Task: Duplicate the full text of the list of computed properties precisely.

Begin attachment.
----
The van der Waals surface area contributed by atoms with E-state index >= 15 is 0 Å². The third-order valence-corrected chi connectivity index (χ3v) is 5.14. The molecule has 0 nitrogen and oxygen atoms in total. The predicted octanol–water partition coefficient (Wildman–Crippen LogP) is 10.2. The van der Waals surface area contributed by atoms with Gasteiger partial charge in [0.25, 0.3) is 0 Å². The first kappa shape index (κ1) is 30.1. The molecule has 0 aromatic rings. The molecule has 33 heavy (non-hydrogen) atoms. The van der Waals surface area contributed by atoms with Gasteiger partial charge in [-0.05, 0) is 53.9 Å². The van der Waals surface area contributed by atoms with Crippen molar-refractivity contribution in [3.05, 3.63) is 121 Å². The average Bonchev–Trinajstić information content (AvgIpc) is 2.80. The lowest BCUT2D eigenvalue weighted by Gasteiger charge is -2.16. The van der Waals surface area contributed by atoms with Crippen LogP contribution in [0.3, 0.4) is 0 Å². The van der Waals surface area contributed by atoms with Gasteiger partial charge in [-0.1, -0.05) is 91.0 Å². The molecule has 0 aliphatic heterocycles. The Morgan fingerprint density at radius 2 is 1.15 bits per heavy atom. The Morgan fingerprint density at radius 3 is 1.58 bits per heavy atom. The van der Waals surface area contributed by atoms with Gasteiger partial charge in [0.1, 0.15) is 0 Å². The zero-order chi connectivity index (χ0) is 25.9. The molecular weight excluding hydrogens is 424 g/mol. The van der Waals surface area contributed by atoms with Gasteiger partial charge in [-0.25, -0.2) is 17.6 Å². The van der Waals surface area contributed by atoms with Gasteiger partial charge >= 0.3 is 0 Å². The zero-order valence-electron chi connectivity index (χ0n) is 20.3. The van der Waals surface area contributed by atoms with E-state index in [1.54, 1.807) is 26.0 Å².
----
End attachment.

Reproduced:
The van der Waals surface area contributed by atoms with E-state index >= 15 is 0 Å². The third-order valence-corrected chi connectivity index (χ3v) is 5.14. The molecule has 0 nitrogen and oxygen atoms in total. The predicted octanol–water partition coefficient (Wildman–Crippen LogP) is 10.2. The van der Waals surface area contributed by atoms with Gasteiger partial charge in [0.25, 0.3) is 0 Å². The first kappa shape index (κ1) is 30.1. The molecule has 0 aromatic rings. The molecule has 33 heavy (non-hydrogen) atoms. The van der Waals surface area contributed by atoms with Gasteiger partial charge in [-0.05, 0) is 53.9 Å². The van der Waals surface area contributed by atoms with Crippen molar-refractivity contribution in [3.05, 3.63) is 121 Å². The average Bonchev–Trinajstić information content (AvgIpc) is 2.80. The lowest BCUT2D eigenvalue weighted by Gasteiger charge is -2.16. The van der Waals surface area contributed by atoms with Crippen LogP contribution in [0.3, 0.4) is 0 Å². The van der Waals surface area contributed by atoms with Gasteiger partial charge in [-0.1, -0.05) is 91.0 Å². The molecule has 0 aliphatic heterocycles. The Morgan fingerprint density at radius 2 is 1.15 bits per heavy atom. The Morgan fingerprint density at radius 3 is 1.58 bits per heavy atom. The van der Waals surface area contributed by atoms with Gasteiger partial charge in [0.1, 0.15) is 0 Å². The zero-order chi connectivity index (χ0) is 25.9. The molecular weight excluding hydrogens is 424 g/mol. The van der Waals surface area contributed by atoms with Gasteiger partial charge in [-0.25, -0.2) is 17.6 Å². The van der Waals surface area contributed by atoms with Gasteiger partial charge >= 0.3 is 0 Å². The zero-order valence-electron chi connectivity index (χ0n) is 20.3. The van der Waals surface area contributed by atoms with E-state index in [1.54, 1.807) is 26.0 Å².